The Health Benefits of having a pet

The Health Benefits of having a pet

The Health Benefits of having a pet

For nearly 25 years, research has shown that living with pets provides certain health benefits.

Pets help lower blood pressure and lessen anxiety.

They boost our immunity. They can even help you get dates!

“The old thinking was that if your family had a pet, the children were more likely to become allergic to the pet. And if you came from an allergy-prone family, pets should be avoided,” says researcher James E. Gern, MD, a pediatrician at the University of Wisconsin-Madison, in the Journal of Allergy and Clinical Immunology.

However, a growing number of studies have suggested that kids growing up in a home with “furred animals” — whether it’s a pet cat or dog, or on a farm and exposed to large animals — will have less risk of allergies and asthma, he says.

Dogs are great for making love connections. Forget Internet matchmaking — a dog is a natural conversation starter.

This especially helps ease people out of social isolation or shyness, Nadine Kaslow, PhD, professor of psychiatry and behavioral sciences at Emory University in Atlanta, comments.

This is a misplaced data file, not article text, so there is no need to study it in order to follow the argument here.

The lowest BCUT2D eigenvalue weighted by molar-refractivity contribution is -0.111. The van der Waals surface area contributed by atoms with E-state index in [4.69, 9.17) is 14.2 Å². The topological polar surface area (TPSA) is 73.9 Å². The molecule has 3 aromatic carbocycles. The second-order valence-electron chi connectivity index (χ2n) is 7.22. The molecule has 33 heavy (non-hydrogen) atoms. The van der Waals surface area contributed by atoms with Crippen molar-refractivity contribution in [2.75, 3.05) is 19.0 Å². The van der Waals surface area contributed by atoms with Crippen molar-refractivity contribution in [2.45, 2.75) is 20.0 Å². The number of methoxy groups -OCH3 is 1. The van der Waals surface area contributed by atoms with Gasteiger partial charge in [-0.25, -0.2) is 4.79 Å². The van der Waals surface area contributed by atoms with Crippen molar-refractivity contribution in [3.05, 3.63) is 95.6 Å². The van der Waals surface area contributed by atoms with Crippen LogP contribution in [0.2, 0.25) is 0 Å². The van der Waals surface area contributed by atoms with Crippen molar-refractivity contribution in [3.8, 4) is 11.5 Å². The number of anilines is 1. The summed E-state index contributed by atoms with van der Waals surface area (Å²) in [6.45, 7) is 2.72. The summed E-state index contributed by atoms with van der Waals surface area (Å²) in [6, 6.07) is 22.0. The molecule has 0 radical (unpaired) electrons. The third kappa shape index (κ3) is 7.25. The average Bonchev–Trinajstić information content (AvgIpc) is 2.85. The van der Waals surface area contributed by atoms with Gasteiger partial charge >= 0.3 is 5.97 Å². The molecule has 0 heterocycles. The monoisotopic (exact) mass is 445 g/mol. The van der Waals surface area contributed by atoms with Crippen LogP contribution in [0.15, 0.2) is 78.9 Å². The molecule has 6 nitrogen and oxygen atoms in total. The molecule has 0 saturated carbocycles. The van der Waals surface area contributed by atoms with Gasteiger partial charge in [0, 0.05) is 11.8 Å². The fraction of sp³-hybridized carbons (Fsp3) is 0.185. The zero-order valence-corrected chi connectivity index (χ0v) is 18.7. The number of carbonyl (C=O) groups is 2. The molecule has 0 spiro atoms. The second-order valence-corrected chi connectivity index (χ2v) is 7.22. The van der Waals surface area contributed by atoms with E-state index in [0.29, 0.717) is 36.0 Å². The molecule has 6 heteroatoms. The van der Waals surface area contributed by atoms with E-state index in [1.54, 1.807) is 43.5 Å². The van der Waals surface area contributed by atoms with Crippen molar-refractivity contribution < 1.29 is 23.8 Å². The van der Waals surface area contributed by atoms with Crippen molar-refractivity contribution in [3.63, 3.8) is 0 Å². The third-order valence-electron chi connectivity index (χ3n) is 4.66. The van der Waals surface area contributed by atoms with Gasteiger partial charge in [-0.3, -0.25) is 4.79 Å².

“People ask about breed, they watch the dog’s tricks,” Kaslow says. “Sometimes the conversation stays at the ‘dog level,’ sometimes it becomes a real social interchange.”

Studies have shown that Alzheimer’s patients have fewer anxious outbursts if there is an animal in the home,” says Lynette Hart, PhD, associate professor at the University of California at Davis School of Veterinary Medicine.

Pet owners with AIDS are far less likely to suffer from depression than those without pets. “The benefit is especially pronounced when people are strongly attached to their pets,” says researcher Judith Siegel, PhD.

In one study, stockbrokers with high blood pressure who adopted a cat or dog had lower blood pressure readings in stressful situations than did people without pets.

People in stress mode get into a “state of dis-ease,” in which harmful chemicals like cortisol and norepinephrine can negatively affect the immune system, says Blair Justice, PhD, a psychology professor at the University of Texas School of Public Health and author of Who Gets Sick: How Beliefs, Moods, and Thoughts Affect Your Health.

Studies show a link between these chemicals and plaque buildup in arteries, the red flag for heart disease, says Justice.

Like any enjoyable activity, playing with a dog can elevate levels of serotonin and dopamine — nerve transmitters that are known to have pleasurable and calming properties, he reports.

“People take drugs like heroin and cocaine to raise serotonin and dopamine, but the healthy way to do it is to pet your dog, or hug your spouse, watch sunsets, or get around something beautiful in nature,” says Justice, who recently hiked the Colorado Rockies with his wife and two dogs.

Heart attack patients who have pets survive longer than those without, according to several studies. Male pet owners have less sign of heart disease — lower triglyceride and cholesterol levels — than non-owners, researchers say.

In summary, having a pet has definite Health benefits.

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